Rum, Risk, and Riches!
The passage of the National Prohibition Act on January 16, 1920 signalled the prohibition of alcohol for general consumption in the United States and provided an opportunity for enterprising Yarmouth businessmen and seamen. Yarmouth-based vessels were perfectly positioned to pick up supplies of alcohol in St. Pierre et Miquelon, Cuba, or the West Indies and to transport it just outside the international 12-mile limit on the east coast of the United States. From there the liquor was usually unloaded onto smaller and faster contact boats that brought it to shore for distribution by organized crime syndicates operating primarily out of Boston, New York, and New Jersey. Rum running, as it became widely known, was a lucrative but dangerous pursuit often involving risky weather conditions, the threat of armed attack and seizure by United States Coast Guard cutters, and piracy at sea!
[Photo captions, from left to right, read]
A map of eastern seaboard showing routes of rum runners, "Rum Row" and role of contact boats.
Nova Scotia built rum runners Administratix, Apohaqui, and Good Luck tied
Yarmouth rum runners picked up liquor in St. Pierre et Miquelon (a French possession) and delivered it to "Rum Row", usually off the coast of Massachusetts, New York, or New Jersey, and as far south as Florida. It was generally off loaded onto smaller and faster American contact boats in international waters just outside the twelve-mile limit (in the early days of rum running there was a three-mile limit). The contact boats landed the liquor in the United States for distribution by organized crime syndicates. Liquor from distilleries in central Canada was legally exported in large quantities to St. Pierre et Miquelon. It was then purchased and delivered to "Rum Row" for illegal import into the United States. Nova Scotia rum runners also picked up rum in Cuba and other parts of the West Indies.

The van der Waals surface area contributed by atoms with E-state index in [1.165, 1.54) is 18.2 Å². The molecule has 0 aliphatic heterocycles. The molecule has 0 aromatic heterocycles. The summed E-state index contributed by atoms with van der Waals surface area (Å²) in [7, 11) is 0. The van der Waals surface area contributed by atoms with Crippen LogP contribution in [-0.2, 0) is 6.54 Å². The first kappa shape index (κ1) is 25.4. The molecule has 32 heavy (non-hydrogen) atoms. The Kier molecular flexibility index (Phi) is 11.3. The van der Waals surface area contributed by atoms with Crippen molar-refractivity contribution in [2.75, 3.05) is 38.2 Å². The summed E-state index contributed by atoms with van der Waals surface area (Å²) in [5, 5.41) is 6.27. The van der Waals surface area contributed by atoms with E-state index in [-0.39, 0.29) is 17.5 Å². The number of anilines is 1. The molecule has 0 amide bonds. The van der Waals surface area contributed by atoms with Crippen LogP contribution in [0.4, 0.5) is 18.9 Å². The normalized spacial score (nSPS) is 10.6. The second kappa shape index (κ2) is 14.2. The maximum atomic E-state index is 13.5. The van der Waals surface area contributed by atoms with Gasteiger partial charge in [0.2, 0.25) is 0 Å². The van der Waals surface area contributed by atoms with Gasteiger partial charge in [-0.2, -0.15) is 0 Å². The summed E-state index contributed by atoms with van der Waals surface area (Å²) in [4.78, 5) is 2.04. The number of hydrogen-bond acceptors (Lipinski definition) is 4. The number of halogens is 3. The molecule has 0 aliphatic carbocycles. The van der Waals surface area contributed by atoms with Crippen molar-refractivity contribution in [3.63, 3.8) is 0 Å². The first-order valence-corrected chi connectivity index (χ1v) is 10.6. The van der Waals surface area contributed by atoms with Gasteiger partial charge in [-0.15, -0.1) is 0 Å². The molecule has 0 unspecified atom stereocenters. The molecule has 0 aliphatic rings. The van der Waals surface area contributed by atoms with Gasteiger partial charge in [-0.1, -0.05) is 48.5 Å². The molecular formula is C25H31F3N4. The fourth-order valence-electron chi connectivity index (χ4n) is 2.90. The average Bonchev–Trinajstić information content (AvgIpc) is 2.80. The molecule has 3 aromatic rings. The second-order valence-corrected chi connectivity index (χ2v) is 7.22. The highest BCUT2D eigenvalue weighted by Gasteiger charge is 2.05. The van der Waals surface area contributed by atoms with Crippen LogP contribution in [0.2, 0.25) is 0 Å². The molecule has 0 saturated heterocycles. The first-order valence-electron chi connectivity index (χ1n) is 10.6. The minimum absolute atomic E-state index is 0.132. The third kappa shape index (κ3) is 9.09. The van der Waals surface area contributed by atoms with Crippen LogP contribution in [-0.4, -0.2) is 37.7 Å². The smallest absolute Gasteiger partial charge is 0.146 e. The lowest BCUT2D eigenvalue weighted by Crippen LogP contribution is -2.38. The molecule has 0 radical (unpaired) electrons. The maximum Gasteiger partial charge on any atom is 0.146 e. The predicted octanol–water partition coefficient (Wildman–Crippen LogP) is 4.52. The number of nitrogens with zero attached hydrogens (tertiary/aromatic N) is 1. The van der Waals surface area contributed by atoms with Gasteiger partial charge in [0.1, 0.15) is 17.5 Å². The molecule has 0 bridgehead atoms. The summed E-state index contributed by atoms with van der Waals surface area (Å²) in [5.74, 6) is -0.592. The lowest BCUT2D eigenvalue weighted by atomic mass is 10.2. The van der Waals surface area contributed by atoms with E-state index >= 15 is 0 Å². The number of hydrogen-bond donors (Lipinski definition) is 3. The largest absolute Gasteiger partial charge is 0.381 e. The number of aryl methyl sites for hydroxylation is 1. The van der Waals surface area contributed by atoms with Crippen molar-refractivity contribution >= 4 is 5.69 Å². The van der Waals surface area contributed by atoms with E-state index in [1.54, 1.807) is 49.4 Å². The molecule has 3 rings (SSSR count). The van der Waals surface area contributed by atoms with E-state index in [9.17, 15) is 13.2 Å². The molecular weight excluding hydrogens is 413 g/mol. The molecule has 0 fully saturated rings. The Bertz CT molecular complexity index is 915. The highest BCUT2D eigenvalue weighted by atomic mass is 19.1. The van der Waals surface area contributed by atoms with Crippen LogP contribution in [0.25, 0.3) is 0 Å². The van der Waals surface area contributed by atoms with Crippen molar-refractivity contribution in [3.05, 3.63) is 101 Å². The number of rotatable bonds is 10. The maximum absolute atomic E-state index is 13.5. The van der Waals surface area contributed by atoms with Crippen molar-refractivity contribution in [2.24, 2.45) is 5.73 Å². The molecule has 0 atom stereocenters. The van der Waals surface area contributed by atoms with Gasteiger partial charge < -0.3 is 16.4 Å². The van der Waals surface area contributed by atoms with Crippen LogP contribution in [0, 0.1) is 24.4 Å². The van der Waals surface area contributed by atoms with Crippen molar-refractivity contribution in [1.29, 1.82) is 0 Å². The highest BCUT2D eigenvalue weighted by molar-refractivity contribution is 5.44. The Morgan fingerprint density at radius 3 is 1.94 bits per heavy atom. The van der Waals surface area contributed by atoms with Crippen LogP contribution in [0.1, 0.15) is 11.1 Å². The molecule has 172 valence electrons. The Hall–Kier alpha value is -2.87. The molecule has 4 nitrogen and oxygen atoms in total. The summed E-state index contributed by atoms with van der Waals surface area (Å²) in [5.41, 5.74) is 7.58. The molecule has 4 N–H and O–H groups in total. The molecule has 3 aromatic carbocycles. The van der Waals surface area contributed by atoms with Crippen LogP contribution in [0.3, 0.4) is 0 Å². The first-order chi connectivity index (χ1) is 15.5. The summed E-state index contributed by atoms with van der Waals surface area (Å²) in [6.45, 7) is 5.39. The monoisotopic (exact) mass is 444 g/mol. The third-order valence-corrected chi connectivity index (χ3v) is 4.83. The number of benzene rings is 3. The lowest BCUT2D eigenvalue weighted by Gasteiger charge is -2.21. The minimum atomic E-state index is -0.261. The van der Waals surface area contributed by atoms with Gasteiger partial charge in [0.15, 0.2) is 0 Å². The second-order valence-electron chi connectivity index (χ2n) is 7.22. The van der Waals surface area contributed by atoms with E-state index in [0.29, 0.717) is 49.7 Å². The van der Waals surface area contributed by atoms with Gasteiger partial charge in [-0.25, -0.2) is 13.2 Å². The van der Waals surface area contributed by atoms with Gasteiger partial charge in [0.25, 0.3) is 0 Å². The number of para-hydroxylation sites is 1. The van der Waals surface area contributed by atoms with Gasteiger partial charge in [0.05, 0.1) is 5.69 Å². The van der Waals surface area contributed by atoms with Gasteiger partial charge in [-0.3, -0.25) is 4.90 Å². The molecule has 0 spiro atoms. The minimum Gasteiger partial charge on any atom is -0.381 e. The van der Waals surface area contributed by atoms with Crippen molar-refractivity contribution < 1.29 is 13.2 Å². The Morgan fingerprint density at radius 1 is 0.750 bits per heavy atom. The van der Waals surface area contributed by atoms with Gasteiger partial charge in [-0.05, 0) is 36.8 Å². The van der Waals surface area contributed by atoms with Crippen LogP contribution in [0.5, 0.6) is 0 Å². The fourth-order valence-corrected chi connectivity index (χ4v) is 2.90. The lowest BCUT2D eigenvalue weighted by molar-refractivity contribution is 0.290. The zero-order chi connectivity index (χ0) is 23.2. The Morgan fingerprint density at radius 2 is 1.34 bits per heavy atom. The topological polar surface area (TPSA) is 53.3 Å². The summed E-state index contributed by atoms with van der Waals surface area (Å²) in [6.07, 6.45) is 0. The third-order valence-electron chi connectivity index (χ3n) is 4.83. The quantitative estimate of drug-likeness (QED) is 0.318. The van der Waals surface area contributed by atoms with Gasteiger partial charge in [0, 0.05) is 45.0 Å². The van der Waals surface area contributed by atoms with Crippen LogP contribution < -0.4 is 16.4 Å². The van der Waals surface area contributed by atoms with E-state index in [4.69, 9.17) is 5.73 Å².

Extract from a letter from a representative of distillery interests in Ontario to a Yarmouth contact in 1932.
Organized crime syndicates in New Jersey, New York and other parts of the Eastern Seaboard of the United States were significant players in the illicit liquor trade.
Learn more about Yarmouth's heritage at the Yarmouth County Museum and Archives, 22 Collins Street.
Erected 2003 by Yarmouth Waterfront Development Corporation and Others.
Topics. This historical marker is listed in these topic lists: Industry & Commerce • Waterways & Vessels.
Location. 43° 50.66′ N, 66° 7.142′ W. Marker is in Yarmouth, Nova Scotia, in Yarmouth County. Marker is on Water Street, on the right when traveling south. Marker is about about 40 meters NNW of Tim Hortons/Wendy's, along the waterfront. Touch for map. Marker is in this post office area: Yarmouth, Nova Scotia B5A 1H8, Canada. Touch for directions.
Other nearby markers. At least 8 other markers are within walking distance of this marker. The Fishery (here, next to this marker); Shipbuilding (within shouting distance of this marker); Political Life (within shouting distance of this marker); Milton Clock (within shouting distance of this marker); Early Settlement (within shouting distance of this marker); Land Transportation (about 180 meters away, measured in
Related marker. Click here for another marker that is related to this marker.
Also see . . .
1. Rum Running Stories from Yarmouth County, Nova Scotia. (Submitted on July 28, 2017, by William Fischer, Jr. of Scranton, Pennsylvania.)
2. Recalling cops and rum runners in Prohibition (47 minute radio broadcast from CBC Archives, 1970). (Submitted on July 28, 2017, by William Fischer, Jr. of Scranton, Pennsylvania.)
Credits. This page was last revised on July 27, 2020. It was originally submitted on July 28, 2017, by William Fischer, Jr. of Scranton, Pennsylvania. This page has been viewed 264 times since then and 6 times this year. Photos: 1, 2, 3, 4, 5, 6, 7. submitted on July 28, 2017, by William Fischer, Jr. of Scranton, Pennsylvania. 8, 9. submitted on July 30, 2017, by William Fischer, Jr. of Scranton, Pennsylvania.